Snowfall and slick roads didn’t slow down many Spokane shoppers who flocked to stores Saturday – the last Saturday before Christmas – to do some last-minute holiday shopping.
Some said they are buying practical gifts and some said they are buying frivolous gifts. Some said they are spending more than last year, some said less. But most said they are spending the same.
The National Retail Federation projected a slight rise in holiday spending this year. U.S. consumers will spend an average of $689 on holiday-related items, up from about $682 in 2009.
While the increase is slight, it may indicate the economy is making a slow turnaround. For many shoppers, though, it’s just too soon to tell.
Even though she’s only 10, the importance of making her dollar stretch is not lost on Cassidy Scott. Scott shopped at Santa Express, a holiday store where kids pick out presents on their own and learn the joys of gift giving. Proceeds benefit the Vanessa Behan Crisis Nursery, which helps struggling parents and children.
“It’s a good place to shop and everything is really cheap,” Scott said. “You can get a lot of stuff with a little money.”
Parents give their kids a set amount of money and help them create a list of who to shop for. The parents wait outside the store while volunteer “elves” take the kids behind a curtain to do their shopping. Scott said she bought six presents for $4.50.
“I like going shopping, but I already have a lot of stuff,” she said. “I like getting presents to make people happy.”
Some shoppers are still at the mercy of a downtrodden economy. Dawn Pitts, who also took her son shopping at Santa Express, said she is still pinching pennies. She’ll do a lot of her shopping after Christmas, when many gift items go on sale, she said.
“I actually haven’t done any shopping,” she said. ‘I’m spending less. My budget’s just tighter.”
“Toys are just more expensive now,” she added. “It’s kind of hard to find anything that’s under $30 or $40. It adds up quick.”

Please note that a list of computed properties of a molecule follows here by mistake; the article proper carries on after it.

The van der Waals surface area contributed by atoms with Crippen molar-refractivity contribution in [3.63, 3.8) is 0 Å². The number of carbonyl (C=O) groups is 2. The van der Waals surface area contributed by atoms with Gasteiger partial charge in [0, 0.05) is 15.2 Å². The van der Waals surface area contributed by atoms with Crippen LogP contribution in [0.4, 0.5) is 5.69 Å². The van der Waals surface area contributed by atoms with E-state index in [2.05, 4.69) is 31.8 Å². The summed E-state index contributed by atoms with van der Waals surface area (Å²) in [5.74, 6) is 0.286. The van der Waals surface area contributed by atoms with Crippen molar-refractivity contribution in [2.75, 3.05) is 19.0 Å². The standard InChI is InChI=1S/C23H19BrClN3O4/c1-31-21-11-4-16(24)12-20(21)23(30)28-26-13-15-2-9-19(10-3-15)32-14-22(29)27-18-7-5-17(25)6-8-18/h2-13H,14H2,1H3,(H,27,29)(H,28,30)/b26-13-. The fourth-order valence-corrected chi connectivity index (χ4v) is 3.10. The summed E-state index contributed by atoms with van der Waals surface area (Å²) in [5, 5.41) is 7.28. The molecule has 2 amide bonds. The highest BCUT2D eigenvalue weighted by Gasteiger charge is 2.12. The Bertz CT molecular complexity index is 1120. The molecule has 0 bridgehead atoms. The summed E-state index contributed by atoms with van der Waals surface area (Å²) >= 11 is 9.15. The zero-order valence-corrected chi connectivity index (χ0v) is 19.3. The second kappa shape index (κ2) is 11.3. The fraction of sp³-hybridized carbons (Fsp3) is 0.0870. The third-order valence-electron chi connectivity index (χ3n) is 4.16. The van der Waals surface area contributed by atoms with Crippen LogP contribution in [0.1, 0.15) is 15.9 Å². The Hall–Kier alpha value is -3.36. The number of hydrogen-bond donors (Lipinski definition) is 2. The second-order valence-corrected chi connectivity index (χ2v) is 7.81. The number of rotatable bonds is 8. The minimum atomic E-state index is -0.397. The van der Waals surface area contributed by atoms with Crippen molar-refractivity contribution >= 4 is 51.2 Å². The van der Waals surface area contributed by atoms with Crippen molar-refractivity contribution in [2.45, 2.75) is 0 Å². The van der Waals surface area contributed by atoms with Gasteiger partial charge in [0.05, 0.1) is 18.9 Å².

Pitts’ said she brought her son, Brady, 8, to Santa Express to learn the value of a dollar while purchasing gifts for his family and friends.
“I think it’s great for them to do their shopping on a budget,” she said. “I told him I wish I could go in there and shop!”
This year, Kelly Fisk said she is buying fewer practical and more discretionary gifts.
“I think it’s more thoughtful, kind of fun stuff,” she said. “Just stuff you don’t really need. Kind of sentimental, so they’ll really appreciate it.”
She said she isn’t too concerned with spending time hunting for the best bargains.
Many Spokane shoppers are sticking to that old Christmas mantra – it’s not how much you spend, it’s the thought that counts – and are making gifts this year instead of buying them.
Maggie Bullock is a big-time crafter. She knits, she cooks, she sews, she bakes and she paints. For her, the holiday season is perfect time to put her skills to use.
“I like to do it just because I feel more connected to the gift I’m making,” Bullock said. “It’s just part of gift giving to me. More of myself is there.”
The Tallman family also chose to make gifts this year. They spent their Saturday painting pottery at Polka Dot Pottery at River Park Square downtown.
“We wanted to give a personal gift to the family,” Dawn Tallman said.
The added bonus, she said: “It’s nice family time, as well. It’s been a neat way to spend time together.”
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